How? Well, I have a couple of ideas about that. When done right I think this kind of game won’t be obvious, won’t be didactic, and will be fun, or at least enjoyable. Books like 1984 and A Brave New World are so effective because they don’t beat you over the head with their messages, however intense their content. Instead every element and scene in the books go toward crafting and enhancing those central messages, and have inspired entire fields of social theory and political action. Games can do the same, and because of their more general appeal and broad user base, I think they could be even more effective. To this point though, it hasn’t happened.

Look at Dragon Age. They made an effort by allowing same sex relationships, but they could have gone so much further with the issues they glazed. They could have included tensions around gay marriage, adoption, even overall cultural acceptance, but instead it was practically a throwaway, just another option for the character to enhance replayability and the games user base.

I think the key to making it work in games is story. I’m not talking about more story, or better story, even though I think we could see both. I mean that in order to make the message stick, you need story to carry it, embrace it, and make the message part of the game, rather than a weird add-on. Subtle treatments of theme and mood, intelligent writing, and believable characters are what will make games with intense social messages palatable to players by situating the message in a world that makes it really engaging to approach it.

So story will make them play. All well and good, but what will make them pay?

Well, I think that at least in North America, and perhaps many places besides, there exists a combination of elements that could make this really effective financially: first, people have a lot of disposable income overall, especially in our main demographics for gaming. Second, there is a general social awareness of many issues in the world, so the audience is primed to care about it. And third, people generally don’t do activism, not necessarily because they don’t care, but because they feel powerless to make a difference, and because they don’t like to leave the comforts of their homes and routines.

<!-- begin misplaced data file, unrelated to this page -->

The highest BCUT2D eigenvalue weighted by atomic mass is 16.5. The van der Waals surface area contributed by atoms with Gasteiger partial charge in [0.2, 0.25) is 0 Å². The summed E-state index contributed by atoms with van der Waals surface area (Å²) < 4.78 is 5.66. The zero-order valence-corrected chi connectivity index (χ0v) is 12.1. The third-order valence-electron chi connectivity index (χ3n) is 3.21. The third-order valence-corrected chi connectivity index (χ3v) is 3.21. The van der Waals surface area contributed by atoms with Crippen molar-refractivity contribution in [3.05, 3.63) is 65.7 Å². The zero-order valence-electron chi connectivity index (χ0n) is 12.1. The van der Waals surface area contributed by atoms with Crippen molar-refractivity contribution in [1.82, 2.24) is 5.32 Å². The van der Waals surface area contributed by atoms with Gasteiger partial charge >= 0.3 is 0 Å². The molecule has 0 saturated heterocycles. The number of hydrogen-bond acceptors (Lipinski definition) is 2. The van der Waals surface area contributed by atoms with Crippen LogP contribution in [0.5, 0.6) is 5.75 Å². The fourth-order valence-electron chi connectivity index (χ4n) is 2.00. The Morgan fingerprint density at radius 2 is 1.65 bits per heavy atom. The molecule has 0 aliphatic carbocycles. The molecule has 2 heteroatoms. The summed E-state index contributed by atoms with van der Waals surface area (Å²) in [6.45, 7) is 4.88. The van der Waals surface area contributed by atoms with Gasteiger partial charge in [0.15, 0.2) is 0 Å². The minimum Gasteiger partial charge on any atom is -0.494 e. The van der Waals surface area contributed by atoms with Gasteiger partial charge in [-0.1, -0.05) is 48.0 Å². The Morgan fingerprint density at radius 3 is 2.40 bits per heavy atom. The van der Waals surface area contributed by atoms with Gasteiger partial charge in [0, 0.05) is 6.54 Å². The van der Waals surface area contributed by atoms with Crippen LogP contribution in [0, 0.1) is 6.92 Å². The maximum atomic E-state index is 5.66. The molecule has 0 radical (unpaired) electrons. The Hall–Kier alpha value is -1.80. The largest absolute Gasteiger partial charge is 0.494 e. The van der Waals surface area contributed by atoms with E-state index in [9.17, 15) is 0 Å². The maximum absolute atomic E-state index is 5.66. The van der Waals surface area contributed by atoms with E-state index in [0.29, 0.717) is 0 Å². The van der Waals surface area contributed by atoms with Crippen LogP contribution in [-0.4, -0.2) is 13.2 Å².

We need games that train us to make the world better and teach us about its issues, but that is a slow process. We need change now, and if we turn games into ways for people to accomplish something real and immediate the effect will be explosive. Games can offer a way for  people to stay comfortably in their homes, use their time and money to do something that feels real, immediate, and rewarding, and most importantly of all, make the user feel that they have done something important for the real world.

Already, texting charity campaigns like the one for Haiti integrate immediate, impulse based, and simple means for people to make a real difference without any real effort, and it raised thousands of dollars. It is easy to imagine ways that the micro-transaction economy in social games, or pay-for-premium content and subscription fees could be turned to this sort of fundraising. Unlike specific campaigns, games are also able to keep things going with constantly evolving content through patches and updates. Add to that the addictive properties of games and you could produce a significant engine for charity work and other forms of participation-based activism. Things as simple as repeatable daily quests based around some real-world issue, each refresh costing a dollar, half of which goes to a relevant charity, or an MMO that links raid sign-ups to auto-sign users to petitions, and for each boss defeated donates a fixed amount from user subscriptions, could have huge ramifications.

Players will feel good about their expenditures in the game, knowing that not only are they being entertained, they are actually making a real change in the world, and that is an investment in themselves. Giving people a chance to really save the world has got to be addictive, both to the players, and to all of us as designers. And that is where I would like to see the bar set.